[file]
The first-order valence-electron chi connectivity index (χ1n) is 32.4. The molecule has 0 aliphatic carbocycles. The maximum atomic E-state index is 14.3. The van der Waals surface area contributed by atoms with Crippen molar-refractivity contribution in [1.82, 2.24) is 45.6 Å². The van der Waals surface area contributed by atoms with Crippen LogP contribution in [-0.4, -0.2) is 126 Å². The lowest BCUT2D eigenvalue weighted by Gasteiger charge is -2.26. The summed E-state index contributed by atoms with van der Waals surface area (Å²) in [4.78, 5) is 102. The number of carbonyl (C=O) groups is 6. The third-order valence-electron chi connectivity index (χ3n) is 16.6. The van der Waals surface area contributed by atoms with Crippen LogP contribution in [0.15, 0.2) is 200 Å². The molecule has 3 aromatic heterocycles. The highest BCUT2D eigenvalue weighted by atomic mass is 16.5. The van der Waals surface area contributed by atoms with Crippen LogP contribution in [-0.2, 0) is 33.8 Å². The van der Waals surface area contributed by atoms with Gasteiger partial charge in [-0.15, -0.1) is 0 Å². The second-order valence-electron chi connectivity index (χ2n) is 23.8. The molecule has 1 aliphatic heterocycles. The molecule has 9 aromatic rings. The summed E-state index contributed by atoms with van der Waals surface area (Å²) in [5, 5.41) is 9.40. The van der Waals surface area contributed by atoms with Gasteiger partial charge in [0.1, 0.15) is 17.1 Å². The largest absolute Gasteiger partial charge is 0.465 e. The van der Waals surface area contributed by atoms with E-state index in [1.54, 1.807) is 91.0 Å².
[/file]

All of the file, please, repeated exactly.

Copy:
The first-order valence-electron chi connectivity index (χ1n) is 32.4. The molecule has 0 aliphatic carbocycles. The maximum atomic E-state index is 14.3. The van der Waals surface area contributed by atoms with Crippen molar-refractivity contribution in [1.82, 2.24) is 45.6 Å². The van der Waals surface area contributed by atoms with Crippen LogP contribution in [-0.4, -0.2) is 126 Å². The lowest BCUT2D eigenvalue weighted by Gasteiger charge is -2.26. The summed E-state index contributed by atoms with van der Waals surface area (Å²) in [4.78, 5) is 102. The number of carbonyl (C=O) groups is 6. The third-order valence-electron chi connectivity index (χ3n) is 16.6. The van der Waals surface area contributed by atoms with Crippen LogP contribution in [0.15, 0.2) is 200 Å². The molecule has 3 aromatic heterocycles. The highest BCUT2D eigenvalue weighted by atomic mass is 16.5. The van der Waals surface area contributed by atoms with Crippen LogP contribution in [-0.2, 0) is 33.8 Å². The van der Waals surface area contributed by atoms with Gasteiger partial charge in [-0.15, -0.1) is 0 Å². The second-order valence-electron chi connectivity index (χ2n) is 23.8. The molecule has 1 aliphatic heterocycles. The molecule has 9 aromatic rings. The summed E-state index contributed by atoms with van der Waals surface area (Å²) in [5, 5.41) is 9.40. The van der Waals surface area contributed by atoms with Gasteiger partial charge in [0.1, 0.15) is 17.1 Å². The largest absolute Gasteiger partial charge is 0.465 e. The van der Waals surface area contributed by atoms with E-state index in [1.54, 1.807) is 91.0 Å².